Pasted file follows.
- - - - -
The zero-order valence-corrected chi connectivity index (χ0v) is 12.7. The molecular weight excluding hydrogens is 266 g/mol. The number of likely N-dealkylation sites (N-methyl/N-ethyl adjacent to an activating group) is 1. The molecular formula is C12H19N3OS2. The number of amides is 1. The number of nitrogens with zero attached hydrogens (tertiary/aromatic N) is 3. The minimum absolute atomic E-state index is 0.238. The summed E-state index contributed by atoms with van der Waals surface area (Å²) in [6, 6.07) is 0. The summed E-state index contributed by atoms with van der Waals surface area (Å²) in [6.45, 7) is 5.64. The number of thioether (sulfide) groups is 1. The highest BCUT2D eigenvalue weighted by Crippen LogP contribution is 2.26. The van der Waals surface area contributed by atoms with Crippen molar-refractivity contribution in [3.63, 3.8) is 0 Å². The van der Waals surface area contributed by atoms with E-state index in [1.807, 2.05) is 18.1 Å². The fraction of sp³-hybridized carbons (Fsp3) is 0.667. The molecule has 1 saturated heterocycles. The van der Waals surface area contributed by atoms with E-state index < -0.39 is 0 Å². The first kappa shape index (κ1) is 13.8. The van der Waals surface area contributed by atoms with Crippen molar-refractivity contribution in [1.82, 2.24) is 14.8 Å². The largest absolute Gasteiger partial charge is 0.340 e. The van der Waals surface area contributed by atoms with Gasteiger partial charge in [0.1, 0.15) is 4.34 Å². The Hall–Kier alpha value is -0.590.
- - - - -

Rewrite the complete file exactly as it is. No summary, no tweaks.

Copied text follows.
The zero-order valence-corrected chi connectivity index (χ0v) is 12.7. The molecular weight excluding hydrogens is 266 g/mol. The number of likely N-dealkylation sites (N-methyl/N-ethyl adjacent to an activating group) is 1. The molecular formula is C12H19N3OS2. The number of amides is 1. The number of nitrogens with zero attached hydrogens (tertiary/aromatic N) is 3. The minimum absolute atomic E-state index is 0.238. The summed E-state index contributed by atoms with van der Waals surface area (Å²) in [6, 6.07) is 0. The summed E-state index contributed by atoms with van der Waals surface area (Å²) in [6.45, 7) is 5.64. The number of thioether (sulfide) groups is 1. The highest BCUT2D eigenvalue weighted by Crippen LogP contribution is 2.26. The van der Waals surface area contributed by atoms with Crippen molar-refractivity contribution in [3.63, 3.8) is 0 Å². The van der Waals surface area contributed by atoms with E-state index in [1.807, 2.05) is 18.1 Å². The fraction of sp³-hybridized carbons (Fsp3) is 0.667. The molecule has 1 saturated heterocycles. The van der Waals surface area contributed by atoms with E-state index < -0.39 is 0 Å². The first kappa shape index (κ1) is 13.8. The van der Waals surface area contributed by atoms with Crippen molar-refractivity contribution in [1.82, 2.24) is 14.8 Å². The largest absolute Gasteiger partial charge is 0.340 e. The van der Waals surface area contributed by atoms with Gasteiger partial charge in [0.1, 0.15) is 4.34 Å². The Hall–Kier alpha value is -0.590.